Many of my readers aren’t old enough to remember the widespread panic caused in the late ’90s by the Y2K phenomenon. Let me explain to those who don’t know what I’m talking about.

In 1999, millions were convinced that the world’s computer systems could not transition from the 1900s to the 2000s. The media warned everyone that all the computers in the world would crash and send the world into turmoil.

The sky would fall at 12:01 AM on January 1st, 2000. But it didn’t…everything was fine. People laughed it off and went on about their business.

Westerners are easily shaken, especially when their comforts are threatened. That is why we see irrational runs on toilet paper during the coronavirus or milk and bread when there is a hurricane. They aren’t fearing for their lives, but they fear their lack of comfort.

Living overseas, you get used to not having certain comforts, and you frequently see minor crises and disasters. We may go a week without power, and then once the power turns on, the water switches off. It isn’t odd for the bank to be out of money or the gas station to run out of gas. Every day is an adventure.

Living without inoculates you from the panic of not having. Simplicity is the key. It helps you to see life as it really is. Nothing is owed to you. If you miss out on some of the comforts you are used to, guess what? You survive, and life is okay.

Living in a developing country also gives you a different perspective on life and death. We see death more frequently. Life expectancy in developing countries is much lower than in western countries.

If you get sick with cancer, you will die. There is no treatment. People die every day in the developing world from malnutrition and diarrhea, which don’t often happen in the west.

I have learned to embrace both life and death from my friends and neighbors here in Uganda. And to live every day to the fullest.

I know that Corona Virus is not a hoax like Y2K because I had both the Delta and Omicron variants (even though I was vaccinated).

The pandemic warranted reasonable caution and behavioral changes. But it doesn’t warrant panic. We can learn a lot from these last couple of disruptive years. As the world tries to right itself, you should too.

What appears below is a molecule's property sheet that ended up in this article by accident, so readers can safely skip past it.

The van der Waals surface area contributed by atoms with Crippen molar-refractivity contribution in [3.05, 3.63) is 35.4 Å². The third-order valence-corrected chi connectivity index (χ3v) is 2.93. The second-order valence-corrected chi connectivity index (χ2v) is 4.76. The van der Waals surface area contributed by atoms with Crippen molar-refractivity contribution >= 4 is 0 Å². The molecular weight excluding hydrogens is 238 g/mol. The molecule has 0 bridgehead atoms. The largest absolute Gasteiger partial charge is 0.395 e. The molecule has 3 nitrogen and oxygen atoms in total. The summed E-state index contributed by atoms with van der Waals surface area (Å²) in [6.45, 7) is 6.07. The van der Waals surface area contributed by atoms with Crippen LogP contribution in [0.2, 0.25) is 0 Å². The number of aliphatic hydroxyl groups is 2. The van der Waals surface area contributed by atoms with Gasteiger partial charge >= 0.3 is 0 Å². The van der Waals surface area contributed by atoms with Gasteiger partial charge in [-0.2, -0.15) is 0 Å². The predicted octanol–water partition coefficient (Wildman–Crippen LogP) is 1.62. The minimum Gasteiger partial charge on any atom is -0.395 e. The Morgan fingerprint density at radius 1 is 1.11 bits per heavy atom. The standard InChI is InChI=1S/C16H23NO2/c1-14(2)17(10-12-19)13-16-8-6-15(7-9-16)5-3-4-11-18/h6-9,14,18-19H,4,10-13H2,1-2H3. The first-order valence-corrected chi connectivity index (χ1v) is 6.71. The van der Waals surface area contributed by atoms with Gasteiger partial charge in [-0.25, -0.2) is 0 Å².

Don’t Panic…Life goes on

People die. That is a fact of life. It is a part of being human, and sometimes we need to be reminded of our mortality. But rest assured, things will eventually get back to normal. Historically, after about two years, a pandemic runs its course.

We must sometimes be reminded of our mortality, but we must also celebrate life. With families home alone together a lot over the last couple of years, it is likely that we will have a lot of new additions filling the maternity wards. (Working from home has its benefits.)

Make permanent changes to your habits.

Many of the changes we made during the pandemic were temporary, but we should consider the benefit of making some permanent.

First and foremost, let’s keep washing our hands and maintaining proper hygiene.

After months of missing human connections, we have learned how important they can be to our mental health. So if you are not able to go out, don’t waste time like a zombie in front of Netflix. (I enjoyed Tiger King like everyone else, but let’s not make a habit of it)

Instead, lets:

  • Spend quality time with your family.
  • Cook together,
  • play board games,
  • watch old movies with a big bucket of popcorn.
  • Tell them stories about your childhood.
  • Spend some time reading your Bible,
  • Develop new study habits.
  • Pick up a new hobby.
  • Do some exercise,
  • Have an in-depth conversation with your wife.
  • Use this time to become a better human. A better parent. A better citizen. A better Christian.

While you are socially distancing and staying away from the ‘Rona,’ make sure to draw near to the important things in life.

Leave a Reply

Recommended Posts

%d bloggers like this: